Entity Framework

Microsoft ASP.NET offers a succinct definition of Entity Framework. “Entity Framework (EF) is an object-relational mapper that enables .NET developers to work with relational data using domain-specific objects. It eliminates the need for most of the data-access code that developers usually need to write.”

The Entity Framework is really kind of like a “toolbox” in ADO.NET designed to enable and support the development of data-focused software applications. Developers of data-related apps have had to deal with the need to achieve two quite disparate objectives for some time. The first step is to model the entities, relationships, and logic of the business problems to be solved, and the solutions they devise must also be compatible with the data engines that store and retrieve the data.

With the “tools” provided by the Entity Framework, developers can work directly with data as domain-specific objects with properties, such as customers and customer addresses, but don’t have to worry about the mechanics of structuring the underlying database tables and columns where the data is stored.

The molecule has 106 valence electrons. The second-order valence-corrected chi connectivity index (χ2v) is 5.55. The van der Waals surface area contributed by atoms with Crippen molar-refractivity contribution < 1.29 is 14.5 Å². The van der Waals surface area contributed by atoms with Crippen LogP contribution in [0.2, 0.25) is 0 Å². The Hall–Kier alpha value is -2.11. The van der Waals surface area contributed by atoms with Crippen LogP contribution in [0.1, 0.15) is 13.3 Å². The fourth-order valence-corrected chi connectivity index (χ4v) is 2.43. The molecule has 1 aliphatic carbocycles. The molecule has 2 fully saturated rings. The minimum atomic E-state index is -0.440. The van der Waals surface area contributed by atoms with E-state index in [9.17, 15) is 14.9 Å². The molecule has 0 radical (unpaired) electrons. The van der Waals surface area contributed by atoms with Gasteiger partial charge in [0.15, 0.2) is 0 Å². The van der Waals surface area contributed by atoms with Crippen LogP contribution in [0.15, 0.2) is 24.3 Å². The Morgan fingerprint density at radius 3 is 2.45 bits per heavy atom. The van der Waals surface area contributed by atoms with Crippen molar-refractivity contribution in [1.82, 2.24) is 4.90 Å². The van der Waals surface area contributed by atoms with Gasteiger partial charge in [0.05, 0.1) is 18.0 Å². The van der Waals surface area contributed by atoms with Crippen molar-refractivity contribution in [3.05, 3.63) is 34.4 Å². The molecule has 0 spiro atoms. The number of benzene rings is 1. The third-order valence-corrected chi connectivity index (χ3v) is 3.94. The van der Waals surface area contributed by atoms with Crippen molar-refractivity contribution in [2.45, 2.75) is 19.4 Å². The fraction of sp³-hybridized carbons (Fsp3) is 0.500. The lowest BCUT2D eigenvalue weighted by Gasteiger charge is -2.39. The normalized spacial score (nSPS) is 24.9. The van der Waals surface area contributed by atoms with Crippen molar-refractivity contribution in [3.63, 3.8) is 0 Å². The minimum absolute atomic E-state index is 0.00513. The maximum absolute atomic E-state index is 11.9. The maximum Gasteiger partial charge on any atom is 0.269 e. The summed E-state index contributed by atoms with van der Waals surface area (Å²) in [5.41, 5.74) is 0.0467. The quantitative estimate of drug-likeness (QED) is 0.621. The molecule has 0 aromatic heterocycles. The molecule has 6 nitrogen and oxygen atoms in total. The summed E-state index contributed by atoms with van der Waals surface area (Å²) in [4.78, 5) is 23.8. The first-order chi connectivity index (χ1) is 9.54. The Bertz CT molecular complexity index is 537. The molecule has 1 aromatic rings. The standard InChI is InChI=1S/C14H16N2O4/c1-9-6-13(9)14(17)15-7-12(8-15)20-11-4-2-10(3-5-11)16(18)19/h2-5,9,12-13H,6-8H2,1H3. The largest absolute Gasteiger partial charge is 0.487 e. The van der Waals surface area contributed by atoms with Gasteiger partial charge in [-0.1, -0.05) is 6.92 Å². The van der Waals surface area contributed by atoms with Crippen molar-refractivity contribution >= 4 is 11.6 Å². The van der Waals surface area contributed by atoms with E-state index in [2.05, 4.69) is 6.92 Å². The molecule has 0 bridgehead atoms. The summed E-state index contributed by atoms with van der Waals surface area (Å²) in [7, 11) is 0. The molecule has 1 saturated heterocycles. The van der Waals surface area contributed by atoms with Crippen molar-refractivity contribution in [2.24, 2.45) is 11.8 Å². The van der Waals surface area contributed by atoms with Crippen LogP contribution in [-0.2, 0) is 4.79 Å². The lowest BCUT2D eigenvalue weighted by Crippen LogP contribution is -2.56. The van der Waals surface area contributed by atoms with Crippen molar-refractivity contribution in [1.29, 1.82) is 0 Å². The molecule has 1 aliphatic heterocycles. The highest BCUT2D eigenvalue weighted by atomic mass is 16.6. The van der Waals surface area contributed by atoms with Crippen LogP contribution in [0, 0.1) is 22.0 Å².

This makes it possible for developers to work at a higher level of abstraction when dealing with data, so they can build data-focused apps with less code than in traditional software development. Furthermore, since the Entity Framework is a component of the .NET Framework, all Entity Framework applications can run on any device with  .NET Framework version 3.5 SP1 or later.

The Entity Framework is designed to enable developers to describe the business logic and state of the problem domain which they are modeling with as little as possible “noise” coming from the constraints of the underlying IT representation and the infrastructure.